PD pathologically is characterized by progressive nigral cell degeneration which is accompanied by microglial activation. Although it is suggested that environmental or endogenous toxins may lead to neuronal death, the mechanism underlying microglia activation remains unknown. It has been shown that LPS and neurotoxins can activate microglia and cause progressive neurodegeneration which can be prevented by inhibiting expression of proinflammatory factors [24]. Increasing evidence has linked chronic inflammation to a number of neurodegenerative diseases, including PD.

Microglia, the resident innate immune cells of central nervous system, play major role in the neuroinflammatory process. Microglia can be activated and cause neurotoxicity through two mechanisms [20]. First, microglia can initiate neuron damage by recognizing inflammatory trigger, such as LPS and other toxins [24], becoming activated and producing neurotoxic proinflammatory factors and cytokines. Consequently, these factors can deplete the antioxidant of DA neurons, impair mitochondrial function, inhibit the re-uptake of glutamate [25], and initiate CNS tissue damage [26]. In addition, cytokines such as TNF-α can activate other resting microglia, potentiating inflammatory response that lead to auto-implication of ROS, NO and superoxide radicals to form highly oxidizing peroxynitrite species [6, 27]. TNF-dependent microglia activation in the SN creates an environment of oxidative stress through activation of NADPH oxidase [28]. IL-1β has been shown to be involved in the development of CNS inflammation through the disruption of the blood-brain barrier which facilitates the infiltration of leukocytes into CNS [23, 24]. NO is membrane permeable, excessive accumulation of NO could react with superoxide to form peroxynitrite which capable of attacking and modifying proteins, lipids and DNA as well as depleting antioxidant defenses [25, 26]. Much of the microglial-derived ROS such as superoxide cannot efficiently traverse cellular membranes, making it unlikely that these extracellular ROS gain excess to dopaminergic neurons and trigger intra-neuronal toxic events, however, superoxide can rapidly react with NO in the extracellular space to form a more stable oxidant, which can readily cross cell membranes and damage intracellular components in neighboring neurons [27]. All these factors can activate a key transcription factor, NF-κB, which can up-regulate pro-apoptotic genes leading to neuronal death [29, 30]. Second, microglia can become overactivated in response to neuronal damage, which is then toxic to neighboring neurons [31, 32], resulting in a perpetuating cycle of neuron death. Several studies reveal that damaged DA neurons release matrix metalloproteinase 3 (MMP3) [33], α-synuclein [34] and neuromelanin [33, 35] that seem to activate microglia and are implicated in neuronal degeneration in PD. All these events form a vicious circle leading to progressive neuronal degeneration (Figure 9).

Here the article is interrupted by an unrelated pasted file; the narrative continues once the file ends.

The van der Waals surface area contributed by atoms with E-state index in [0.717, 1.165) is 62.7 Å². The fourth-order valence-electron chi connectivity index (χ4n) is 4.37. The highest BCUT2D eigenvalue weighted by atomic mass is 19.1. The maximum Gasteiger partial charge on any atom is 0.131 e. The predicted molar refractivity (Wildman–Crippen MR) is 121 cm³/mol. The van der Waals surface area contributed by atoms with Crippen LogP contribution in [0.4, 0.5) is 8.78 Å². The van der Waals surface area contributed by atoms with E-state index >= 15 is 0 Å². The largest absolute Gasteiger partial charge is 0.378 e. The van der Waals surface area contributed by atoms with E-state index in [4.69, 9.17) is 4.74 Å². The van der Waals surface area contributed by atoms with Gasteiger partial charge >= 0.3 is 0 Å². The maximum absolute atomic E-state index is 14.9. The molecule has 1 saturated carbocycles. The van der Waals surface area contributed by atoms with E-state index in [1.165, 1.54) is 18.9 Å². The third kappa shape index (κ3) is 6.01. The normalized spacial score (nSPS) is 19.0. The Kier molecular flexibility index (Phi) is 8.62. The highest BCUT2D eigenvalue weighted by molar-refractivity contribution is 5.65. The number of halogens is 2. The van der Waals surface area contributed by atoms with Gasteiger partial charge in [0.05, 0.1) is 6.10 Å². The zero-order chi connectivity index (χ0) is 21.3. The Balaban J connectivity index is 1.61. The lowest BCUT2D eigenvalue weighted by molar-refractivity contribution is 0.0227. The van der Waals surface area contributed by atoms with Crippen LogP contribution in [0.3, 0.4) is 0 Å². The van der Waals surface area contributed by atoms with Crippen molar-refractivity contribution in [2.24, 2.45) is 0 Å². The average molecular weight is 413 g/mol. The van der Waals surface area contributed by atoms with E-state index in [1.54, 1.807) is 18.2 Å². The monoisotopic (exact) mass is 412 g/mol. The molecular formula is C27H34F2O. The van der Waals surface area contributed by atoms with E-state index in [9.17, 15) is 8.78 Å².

156810.fig.009
Figure 9: The molecular mechanisms between microglial activation and neuron death. Microglia can be activated by inflammatory trigger, such as LPS and other toxins and consequently produce proinflammatory factors and cytokines which on one side can cause auto-implication of ROS, NO and superoxide radicals to form highly oxidizing peroxynitrite species and also activate other resting microglia. TNF-dependent microglia activation in the SN creates an environment of oxidative stress through activation of NADPH oxidase. IL-1β can disrupt the blood brain barrier and facilitate the infiltration of leukocytes into CNS. All these factors can activate NF-κB, which can up-regulate pro-apoptotic genes leading to neuronal death. These events form a vicious circle leading to progressive neuronal degeneration. GL can inhibit the generation of microglia-derived toxic factors through its anti-inflammatory effect.